Differential gene expression and tumormutanome analysis reveal significantly enriched pathways associated with higher tumor burden of M1 and M2 macrophages ::

Ravi Gupta, Nitin Mandloi, Ashwini Patil, Malini Manoharan, Rekha Sathian, Kiran Paul and Amitabha Chaudhuri

In the backdrop of the remarkable success checkpoint control inhibitors have shown in treating a variety of different cancers, this study focused on deeper assessment of the tumor and its microenvironment at the genetic and phenotypic level. Data from recent clinical trials have unequivocally established that the tumor microenvironment significantly impacts the efficacy of immune-oncology drugs.

The study which made a significant comparison between the tumor microenvironments of uveal melanoma vs skin cutaneous melanoma involved a gene expression signature-based approach to qualitatively and quantitatively assess the epithelial, stromal and immune content of tumors from RNA-seq data. These signatures were then applied singly, or in combination on the TCGA RNA-seq data from 33 cancers. As part of the study, 476 skin cutaneous melanoma (SKCM) and 80 melanoma (UVM) samples from TCGA were analysed.

The idea that gene expression signatures can address a critical unmet need in the immune-oncology space, which is to create a framework for treating tumors that carry less mutation burden combined with poor T-cell infiltration is well supported by the findings we obtained through this study.

Analysis of tumor microenvironment identifies pathways predicting response to checkpoint control inhibitors: A case study comparing the immune microenvironment of uveal melanoma vs skin cutaneous melanoma ::

Ashwini Patil, Nitin Mandloi, Rekha Sathian, Aparna Mohan, Malini Manoharan, Ravi Gupta and Amit Chaudhuri

With only a few studies having analyzed the interaction between granulocytic and monocytic myeloid derived suppressor cells in human cancers, MedGenome’s scientists have chosen to investigate their immune suppressive effect on the tumor microenvironment in this study. Clinical trials in the recent past have resulted in findings that strongly indicate a definite impact that the tumor microenvironment has on the efficacy of immuno-oncology drugs.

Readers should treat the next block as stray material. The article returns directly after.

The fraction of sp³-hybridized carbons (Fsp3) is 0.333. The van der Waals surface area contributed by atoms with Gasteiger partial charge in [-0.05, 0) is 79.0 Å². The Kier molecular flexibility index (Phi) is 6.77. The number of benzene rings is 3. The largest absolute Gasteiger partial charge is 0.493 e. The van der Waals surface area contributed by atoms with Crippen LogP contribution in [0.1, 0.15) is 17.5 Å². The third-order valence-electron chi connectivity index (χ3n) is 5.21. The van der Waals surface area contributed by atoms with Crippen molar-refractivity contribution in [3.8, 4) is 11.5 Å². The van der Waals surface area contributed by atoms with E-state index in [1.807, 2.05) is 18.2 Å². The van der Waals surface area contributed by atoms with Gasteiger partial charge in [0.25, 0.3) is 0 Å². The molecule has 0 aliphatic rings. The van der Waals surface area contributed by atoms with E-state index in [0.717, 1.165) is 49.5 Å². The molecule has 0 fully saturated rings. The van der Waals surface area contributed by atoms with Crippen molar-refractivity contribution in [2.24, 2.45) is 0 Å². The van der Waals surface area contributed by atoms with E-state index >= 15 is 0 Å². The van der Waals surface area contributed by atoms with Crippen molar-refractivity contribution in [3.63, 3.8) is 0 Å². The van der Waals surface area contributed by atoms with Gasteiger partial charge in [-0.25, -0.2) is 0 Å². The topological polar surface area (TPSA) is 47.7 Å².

The study utilized OncoPeptTUME to identify tumors carrying different burdens of G-MDSCs and M-MDSCs from whole tumor RNA-seq data. Proprietary gene expression signatures were used, that discriminated G- from M- MDSCs on 9345 tumors from 33 cancers available in commonly used cancer genome databases. The analysis revealed that 28 of the 33 cancers have undetectable levels of G-MDSC, but exhibited high levels of M-MDSC cells. MedGenome’s findings support the understanding that granulocytic MDSCs are more prevalent in lymphoid organs and are not usually detected at a high level in tumor tissues.

OncoPeptTUME identifies tumor intrinsic and extrinsic factors promoting infiltration of granulocytic myeloid derived suppressor cells (G-MDSCs) in human cancers

Ravi Gupta, Kiran Paul, Nitin Mandloi, Malini Manoharan and Amit Chaudhuri

A critical phase in the development of cancer is the conversion of growth-suppressive normal tissue microenvironment into a growth-promoting tumor microenvironment. MedGenome conducted a study to interrogate the tumor epithelial and the stromal compartments in a cohort of tongue and buccal cancers, using NGS sequencing. With the help of DNA and RNA-seq data, the relative abundance of epithelial, stromal and immune cells and correlated these with the mutational burden of individual tumors was estimated. It was shown that the presence of driver mutations block immune cell infiltration in both buccal and tongue cancers. By contrast, smoking and use of alcohol sharply increased immune infiltration in buccal, but not in tongue cancers, suggesting that carcinogenic impact differentially affect the composition of the tumor stroma in these cancers.

Differential gene expression profile of tongue and buccal cancers produce unique and shared vaccine candidates for cancer immunotherapy ::

PapManoharan Malini, Iyer Laxman, Priyanka Shah, Kiran Paul, Amit Choudhary, Ravi Gupta

Large scale sequencing of cancer genomes have revealed several mutations that remain uncharacterized, of which only few mutations are tested for activating or loss of function. MedGenome conducted a study which utilized in-silico method to characterize 4096 mutations in 190 cancer census genes spread across 33 cancer groups. Mutations were studied to identify gain and loss of function mutations. The analysis revealed 2,614 destabilizing mutations which would relate to a loss of function in 185 genes and 433 stabilizing mutations in 125 genes which could have a gain of function role. The study showed that higher number of stabilizing mutations have been identified in TP53, CDKN2A and PIK3CA and destabilizing mutations are widely distributed across several genes.

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